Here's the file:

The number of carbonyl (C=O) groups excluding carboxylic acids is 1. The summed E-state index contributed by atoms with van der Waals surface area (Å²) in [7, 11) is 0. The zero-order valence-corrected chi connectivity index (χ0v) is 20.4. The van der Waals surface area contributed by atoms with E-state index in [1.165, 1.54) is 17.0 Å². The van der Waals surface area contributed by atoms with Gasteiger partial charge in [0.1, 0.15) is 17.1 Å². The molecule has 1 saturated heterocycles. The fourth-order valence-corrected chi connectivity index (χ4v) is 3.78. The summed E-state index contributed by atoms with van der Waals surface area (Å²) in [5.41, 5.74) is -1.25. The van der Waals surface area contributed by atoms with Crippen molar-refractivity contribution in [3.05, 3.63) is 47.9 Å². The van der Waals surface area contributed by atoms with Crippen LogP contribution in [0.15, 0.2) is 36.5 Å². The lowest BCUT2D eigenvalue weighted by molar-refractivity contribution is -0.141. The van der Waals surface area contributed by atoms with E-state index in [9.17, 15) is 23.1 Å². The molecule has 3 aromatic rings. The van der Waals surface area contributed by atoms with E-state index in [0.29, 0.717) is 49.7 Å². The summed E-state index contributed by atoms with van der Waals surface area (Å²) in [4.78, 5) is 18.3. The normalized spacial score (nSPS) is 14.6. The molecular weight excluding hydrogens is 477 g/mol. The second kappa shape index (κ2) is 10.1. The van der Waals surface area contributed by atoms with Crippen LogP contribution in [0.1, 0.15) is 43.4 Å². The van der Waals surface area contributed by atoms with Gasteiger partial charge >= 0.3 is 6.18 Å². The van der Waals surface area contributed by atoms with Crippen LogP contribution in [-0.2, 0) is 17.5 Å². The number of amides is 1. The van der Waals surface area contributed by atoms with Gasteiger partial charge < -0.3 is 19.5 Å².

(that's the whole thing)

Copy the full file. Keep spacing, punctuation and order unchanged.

The number of carbonyl (C=O) groups excluding carboxylic acids is 1. The summed E-state index contributed by atoms with van der Waals surface area (Å²) in [7, 11) is 0. The zero-order valence-corrected chi connectivity index (χ0v) is 20.4. The van der Waals surface area contributed by atoms with E-state index in [1.165, 1.54) is 17.0 Å². The van der Waals surface area contributed by atoms with Gasteiger partial charge in [0.1, 0.15) is 17.1 Å². The molecule has 1 saturated heterocycles. The fourth-order valence-corrected chi connectivity index (χ4v) is 3.78. The summed E-state index contributed by atoms with van der Waals surface area (Å²) in [5.41, 5.74) is -1.25. The van der Waals surface area contributed by atoms with Crippen molar-refractivity contribution in [3.05, 3.63) is 47.9 Å². The van der Waals surface area contributed by atoms with Crippen LogP contribution in [0.15, 0.2) is 36.5 Å². The lowest BCUT2D eigenvalue weighted by molar-refractivity contribution is -0.141. The van der Waals surface area contributed by atoms with E-state index in [9.17, 15) is 23.1 Å². The molecule has 3 aromatic rings. The van der Waals surface area contributed by atoms with E-state index in [0.29, 0.717) is 49.7 Å². The summed E-state index contributed by atoms with van der Waals surface area (Å²) in [4.78, 5) is 18.3. The normalized spacial score (nSPS) is 14.6. The molecular weight excluding hydrogens is 477 g/mol. The second kappa shape index (κ2) is 10.1. The van der Waals surface area contributed by atoms with Crippen LogP contribution in [0.1, 0.15) is 43.4 Å². The van der Waals surface area contributed by atoms with Gasteiger partial charge >= 0.3 is 6.18 Å². The van der Waals surface area contributed by atoms with Crippen LogP contribution in [-0.2, 0) is 17.5 Å². The number of amides is 1. The van der Waals surface area contributed by atoms with Gasteiger partial charge < -0.3 is 19.5 Å².